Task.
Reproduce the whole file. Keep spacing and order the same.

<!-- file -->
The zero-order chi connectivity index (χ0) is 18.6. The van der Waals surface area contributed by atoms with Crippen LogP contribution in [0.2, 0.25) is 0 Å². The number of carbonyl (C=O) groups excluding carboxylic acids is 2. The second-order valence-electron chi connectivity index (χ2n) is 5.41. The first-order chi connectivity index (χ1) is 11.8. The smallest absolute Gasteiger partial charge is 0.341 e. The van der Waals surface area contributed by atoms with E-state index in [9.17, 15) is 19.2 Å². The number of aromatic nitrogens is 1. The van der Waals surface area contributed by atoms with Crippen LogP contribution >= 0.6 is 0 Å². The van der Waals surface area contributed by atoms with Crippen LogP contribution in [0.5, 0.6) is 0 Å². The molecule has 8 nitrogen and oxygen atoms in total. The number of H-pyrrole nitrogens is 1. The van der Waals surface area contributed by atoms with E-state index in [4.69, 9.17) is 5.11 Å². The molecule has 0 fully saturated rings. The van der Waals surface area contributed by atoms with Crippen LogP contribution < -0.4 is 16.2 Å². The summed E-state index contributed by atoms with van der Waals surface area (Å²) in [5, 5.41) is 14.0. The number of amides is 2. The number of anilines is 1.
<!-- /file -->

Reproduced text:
The zero-order chi connectivity index (χ0) is 18.6. The van der Waals surface area contributed by atoms with Crippen LogP contribution in [0.2, 0.25) is 0 Å². The number of carbonyl (C=O) groups excluding carboxylic acids is 2. The second-order valence-electron chi connectivity index (χ2n) is 5.41. The first-order chi connectivity index (χ1) is 11.8. The smallest absolute Gasteiger partial charge is 0.341 e. The van der Waals surface area contributed by atoms with E-state index in [9.17, 15) is 19.2 Å². The number of aromatic nitrogens is 1. The van der Waals surface area contributed by atoms with Crippen LogP contribution >= 0.6 is 0 Å². The van der Waals surface area contributed by atoms with Crippen LogP contribution in [0.5, 0.6) is 0 Å². The molecule has 8 nitrogen and oxygen atoms in total. The number of H-pyrrole nitrogens is 1. The van der Waals surface area contributed by atoms with E-state index in [4.69, 9.17) is 5.11 Å². The molecule has 0 fully saturated rings. The van der Waals surface area contributed by atoms with Crippen LogP contribution < -0.4 is 16.2 Å². The summed E-state index contributed by atoms with van der Waals surface area (Å²) in [5, 5.41) is 14.0. The number of amides is 2. The number of anilines is 1.